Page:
When you reach state pension age, that’s when you can start receiving your state pension. But, you won’t get it automatically. You have to claim it. Find out how to claim your state pension.
How to claim your state pension – what you’ll get
If you reach state pension age on or after April 6th 2016, you will come under the new flat rate state pension system and that means it’s hard to predict how much you might get. The single tier rate is £164.35 a week, if you have 35 years of National Insurance and weren’t contracted out of National Insurance. Many women will get less than this and some will get more.
It’s important to be aware that if you and your husband, wife or civil partner have both paid enough National Insurance to qualify for the full basic or flat rate state pension in your own right, you’ll each receive a full pension. You may receive more or less than this if you are due a SERPS or state second pension or if you’ve paid less than 30 or 35 years’ National Insurance (depending on your state pension date).
SAVVY TIP: Many people think there is a ‘married couples’ state pension and that someone who’s married or living with their partner will get less once both of them claim the state pension. That’s not true. Each of you is entitled to a state pension in your own right, as long as you have paid enough National Insurance.
Claiming your state pension
Four months before you reach state pension age, you should be sent a letter giving details about how to claim your state pension. If you’re a woman, your state pension age may be later than you expect because the state pension age is rising.
SAVVY TIP: The state pension age for women is rising from 60 to 66 between April 2010 and October 2020. It’s a two stage rise which affects women born on or after April 6th 1950. You can access a state pension age calculator at the government’s Gov.uk website.
If you haven’t received your letter by the time you’re three months away from your state pension age, you have three options. You can:
- Go to the section of the Gov.uk website called claim your state pension online. You can then register to use the Government Gateway. You have to sign up and get a code to activate your account in the post.
- You can claim your state pension over the phone by ringing the Pension Service on 0800 7317898 or 0800 731 7936 if you speak Welsh. You can find the contact details for the Pension Service on the Gov.uk website.
- You can download a state pension claim form and send it by post to your local pension centre. You can find your local pension centre online at the Gov.uk site.
SAVVY TIP: You can backdate your pension claim for a maximum of 12 months or three months if you’re claiming an increase for a dependant. If you’re retiring, you should also tell HM Revenue and Customs. The Gov.uk website includes contact information for HMRC.
Claiming your state pension by phone
The government recommends claiming your pension by phone as it’s quicker and means you’ll get your first payment on time. You’ll need certain documents with you when you make the call. They include:
- Your National Insurance number. There’s information on the Gov.uk website on how to find your NI number if you’ve lost it.
- Your tax reference number – if you have it.
- Your husband, wife or civil partner’s NI number and the date you married/entered a civil partnership.
- Details of the bank/building society you want your payments paid into e.g. sort code, account number etc.
How the state pension is paid
You don’t have to have your state pension paid into your bank account, there are several different options. Your state pension can be paid into:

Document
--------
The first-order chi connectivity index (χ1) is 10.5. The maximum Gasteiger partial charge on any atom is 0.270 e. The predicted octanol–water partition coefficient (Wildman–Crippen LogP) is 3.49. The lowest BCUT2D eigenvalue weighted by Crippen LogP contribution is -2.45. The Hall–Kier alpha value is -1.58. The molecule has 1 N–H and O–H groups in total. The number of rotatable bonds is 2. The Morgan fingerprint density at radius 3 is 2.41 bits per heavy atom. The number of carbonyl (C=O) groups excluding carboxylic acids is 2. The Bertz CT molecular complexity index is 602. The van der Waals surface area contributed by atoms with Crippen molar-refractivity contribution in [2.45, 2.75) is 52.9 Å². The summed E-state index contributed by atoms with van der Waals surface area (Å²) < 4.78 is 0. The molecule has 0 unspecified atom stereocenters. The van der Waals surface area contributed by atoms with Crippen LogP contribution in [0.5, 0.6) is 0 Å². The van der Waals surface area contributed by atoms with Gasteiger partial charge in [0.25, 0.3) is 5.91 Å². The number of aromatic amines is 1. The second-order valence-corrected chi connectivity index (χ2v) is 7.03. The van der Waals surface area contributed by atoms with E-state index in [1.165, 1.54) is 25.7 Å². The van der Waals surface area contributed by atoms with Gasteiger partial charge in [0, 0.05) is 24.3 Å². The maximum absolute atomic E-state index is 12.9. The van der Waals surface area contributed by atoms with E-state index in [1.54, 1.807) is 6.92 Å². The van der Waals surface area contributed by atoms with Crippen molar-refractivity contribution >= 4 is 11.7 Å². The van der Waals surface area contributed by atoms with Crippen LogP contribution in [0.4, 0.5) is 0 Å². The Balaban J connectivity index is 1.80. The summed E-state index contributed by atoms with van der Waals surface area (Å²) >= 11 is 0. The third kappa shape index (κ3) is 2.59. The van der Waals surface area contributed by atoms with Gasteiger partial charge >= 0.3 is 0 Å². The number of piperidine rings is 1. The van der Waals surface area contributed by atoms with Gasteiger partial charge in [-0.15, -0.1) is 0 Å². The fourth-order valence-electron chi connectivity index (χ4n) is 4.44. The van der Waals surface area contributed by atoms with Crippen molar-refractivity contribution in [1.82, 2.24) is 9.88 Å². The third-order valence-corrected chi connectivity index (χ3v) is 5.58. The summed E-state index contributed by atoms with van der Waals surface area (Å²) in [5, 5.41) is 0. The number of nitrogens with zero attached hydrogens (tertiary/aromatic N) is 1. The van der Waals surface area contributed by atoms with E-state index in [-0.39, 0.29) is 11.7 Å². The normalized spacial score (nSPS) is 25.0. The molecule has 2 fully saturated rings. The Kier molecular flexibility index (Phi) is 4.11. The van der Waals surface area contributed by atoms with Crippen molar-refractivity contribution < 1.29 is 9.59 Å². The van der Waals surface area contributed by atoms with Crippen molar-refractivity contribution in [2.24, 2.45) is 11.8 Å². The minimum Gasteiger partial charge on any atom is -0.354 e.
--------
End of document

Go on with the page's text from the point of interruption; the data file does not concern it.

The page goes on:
- Your bank or building society account.
- A Post Office card account, which can only be used for payments of state benefits such as your state pension and pension credit.
SAVVY TIP: There are no charges on a card account, you can’t go overdrawn on it and there are no credit checks. You can only take out cash at Post Office branches using your card and PIN, although you can ask for a second card for someone else to collect your pension for you.
- A National Savings and Investments account that accepts direct debit payments, such as an easy access account, investment account or direct ISA.
When you will receive your first state pension payment
If you have not deferred taking your state pension, you will be paid your state pension up to a week following the day you reach state pension age. Most people get paid their state pension every four weeks, rather than weekly, so in fact you’d probably get it later than this. But the first date that you’re eligible for your state pension payment is normally a few days after you reach state pension age.
SAVVY TIP: The actual date that you’ll get your state pension will depend on the last two digits of your National Insurance number. It works like this:
- If your NI number ends in 00 – 19: State pension is paid on a Monday
- If your NI number ends in 20 – 39: State pension is paid on a Tuesday
- If your NI number ends in 40 – 59: State pension is paid on a Wednesday
- If your NI number ends in 60 – 79: State pension is paid on a Thursday
- If your NI number ends in 80 – 99: State pension is paid on a Friday
Deferring your state pension
If you want to put off claiming your state pension, you can put off claiming it and get a higher weekly amount when you do claim. You have to defer for at least five weeks if you want to increase your weekly pension.
SAVVY TIP: You don’t need to do anything to defer your state pension, you simply ignore the letter asking you to claim it. You can only defer taking your pension once (but you can also start claiming and then decide to defer it – but only once). You can read more about this in my article called Deferring your state pension; how much extra will you get.
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